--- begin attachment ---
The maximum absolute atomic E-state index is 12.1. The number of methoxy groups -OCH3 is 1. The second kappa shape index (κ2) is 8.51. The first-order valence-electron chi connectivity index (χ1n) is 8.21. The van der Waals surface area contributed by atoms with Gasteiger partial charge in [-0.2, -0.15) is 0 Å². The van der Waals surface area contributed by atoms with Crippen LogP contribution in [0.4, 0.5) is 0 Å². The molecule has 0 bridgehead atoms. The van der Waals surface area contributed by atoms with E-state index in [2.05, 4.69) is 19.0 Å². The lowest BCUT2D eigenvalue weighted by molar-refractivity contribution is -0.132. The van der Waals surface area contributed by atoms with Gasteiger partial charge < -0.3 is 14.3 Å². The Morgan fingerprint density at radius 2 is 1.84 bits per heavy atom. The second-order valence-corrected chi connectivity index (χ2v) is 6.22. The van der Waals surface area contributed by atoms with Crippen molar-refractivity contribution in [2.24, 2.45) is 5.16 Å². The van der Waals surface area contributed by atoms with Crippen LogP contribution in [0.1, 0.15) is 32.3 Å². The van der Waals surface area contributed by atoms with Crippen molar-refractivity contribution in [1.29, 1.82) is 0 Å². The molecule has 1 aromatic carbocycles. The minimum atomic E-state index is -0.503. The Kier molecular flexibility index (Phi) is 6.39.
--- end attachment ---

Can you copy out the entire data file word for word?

The maximum absolute atomic E-state index is 12.1. The number of methoxy groups -OCH3 is 1. The second kappa shape index (κ2) is 8.51. The first-order valence-electron chi connectivity index (χ1n) is 8.21. The van der Waals surface area contributed by atoms with Gasteiger partial charge in [-0.2, -0.15) is 0 Å². The van der Waals surface area contributed by atoms with Crippen LogP contribution in [0.4, 0.5) is 0 Å². The molecule has 0 bridgehead atoms. The van der Waals surface area contributed by atoms with E-state index in [2.05, 4.69) is 19.0 Å². The lowest BCUT2D eigenvalue weighted by molar-refractivity contribution is -0.132. The van der Waals surface area contributed by atoms with Gasteiger partial charge < -0.3 is 14.3 Å². The Morgan fingerprint density at radius 2 is 1.84 bits per heavy atom. The second-order valence-corrected chi connectivity index (χ2v) is 6.22. The van der Waals surface area contributed by atoms with Crippen molar-refractivity contribution in [2.24, 2.45) is 5.16 Å². The van der Waals surface area contributed by atoms with Crippen LogP contribution in [0.1, 0.15) is 32.3 Å². The van der Waals surface area contributed by atoms with Crippen molar-refractivity contribution in [1.29, 1.82) is 0 Å². The molecule has 1 aromatic carbocycles. The minimum atomic E-state index is -0.503. The Kier molecular flexibility index (Phi) is 6.39.